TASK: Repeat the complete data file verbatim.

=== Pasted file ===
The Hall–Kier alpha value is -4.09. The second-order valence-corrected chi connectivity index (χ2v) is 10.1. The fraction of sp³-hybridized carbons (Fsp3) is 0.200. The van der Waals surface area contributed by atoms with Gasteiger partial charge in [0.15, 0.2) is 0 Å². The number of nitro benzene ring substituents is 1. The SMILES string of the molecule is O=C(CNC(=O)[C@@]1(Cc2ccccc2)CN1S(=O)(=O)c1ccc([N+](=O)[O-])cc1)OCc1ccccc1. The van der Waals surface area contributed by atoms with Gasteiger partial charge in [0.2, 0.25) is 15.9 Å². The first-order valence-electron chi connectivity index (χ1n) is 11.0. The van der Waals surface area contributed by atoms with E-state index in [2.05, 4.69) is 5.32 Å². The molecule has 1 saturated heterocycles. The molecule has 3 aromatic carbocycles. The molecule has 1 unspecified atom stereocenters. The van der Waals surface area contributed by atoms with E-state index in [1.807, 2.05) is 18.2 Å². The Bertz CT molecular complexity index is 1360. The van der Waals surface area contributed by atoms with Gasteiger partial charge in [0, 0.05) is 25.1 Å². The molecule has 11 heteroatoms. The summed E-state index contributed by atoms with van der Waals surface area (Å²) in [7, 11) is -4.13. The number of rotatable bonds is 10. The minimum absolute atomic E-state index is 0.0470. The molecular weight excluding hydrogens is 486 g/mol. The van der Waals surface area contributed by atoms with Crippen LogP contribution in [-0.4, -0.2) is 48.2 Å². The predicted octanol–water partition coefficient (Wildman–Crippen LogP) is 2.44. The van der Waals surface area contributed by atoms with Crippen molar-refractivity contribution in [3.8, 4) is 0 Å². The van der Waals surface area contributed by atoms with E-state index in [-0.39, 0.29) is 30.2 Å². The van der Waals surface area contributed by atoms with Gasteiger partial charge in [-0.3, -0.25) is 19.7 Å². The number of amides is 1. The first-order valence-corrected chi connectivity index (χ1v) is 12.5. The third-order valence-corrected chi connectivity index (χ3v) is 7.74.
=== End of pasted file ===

The Hall–Kier alpha value is -4.09. The second-order valence-corrected chi connectivity index (χ2v) is 10.1. The fraction of sp³-hybridized carbons (Fsp3) is 0.200. The van der Waals surface area contributed by atoms with Gasteiger partial charge in [0.15, 0.2) is 0 Å². The number of nitro benzene ring substituents is 1. The SMILES string of the molecule is O=C(CNC(=O)[C@@]1(Cc2ccccc2)CN1S(=O)(=O)c1ccc([N+](=O)[O-])cc1)OCc1ccccc1. The van der Waals surface area contributed by atoms with Gasteiger partial charge in [0.2, 0.25) is 15.9 Å². The first-order valence-electron chi connectivity index (χ1n) is 11.0. The van der Waals surface area contributed by atoms with E-state index in [2.05, 4.69) is 5.32 Å². The molecule has 1 saturated heterocycles. The molecule has 3 aromatic carbocycles. The molecule has 1 unspecified atom stereocenters. The van der Waals surface area contributed by atoms with E-state index in [1.807, 2.05) is 18.2 Å². The Bertz CT molecular complexity index is 1360. The van der Waals surface area contributed by atoms with Gasteiger partial charge in [0, 0.05) is 25.1 Å². The molecule has 11 heteroatoms. The summed E-state index contributed by atoms with van der Waals surface area (Å²) in [7, 11) is -4.13. The number of rotatable bonds is 10. The minimum absolute atomic E-state index is 0.0470. The molecular weight excluding hydrogens is 486 g/mol. The van der Waals surface area contributed by atoms with Crippen LogP contribution in [-0.4, -0.2) is 48.2 Å². The predicted octanol–water partition coefficient (Wildman–Crippen LogP) is 2.44. The van der Waals surface area contributed by atoms with Crippen molar-refractivity contribution in [3.8, 4) is 0 Å². The van der Waals surface area contributed by atoms with E-state index in [-0.39, 0.29) is 30.2 Å². The van der Waals surface area contributed by atoms with Gasteiger partial charge in [-0.3, -0.25) is 19.7 Å². The number of amides is 1. The first-order valence-corrected chi connectivity index (χ1v) is 12.5. The third-order valence-corrected chi connectivity index (χ3v) is 7.74.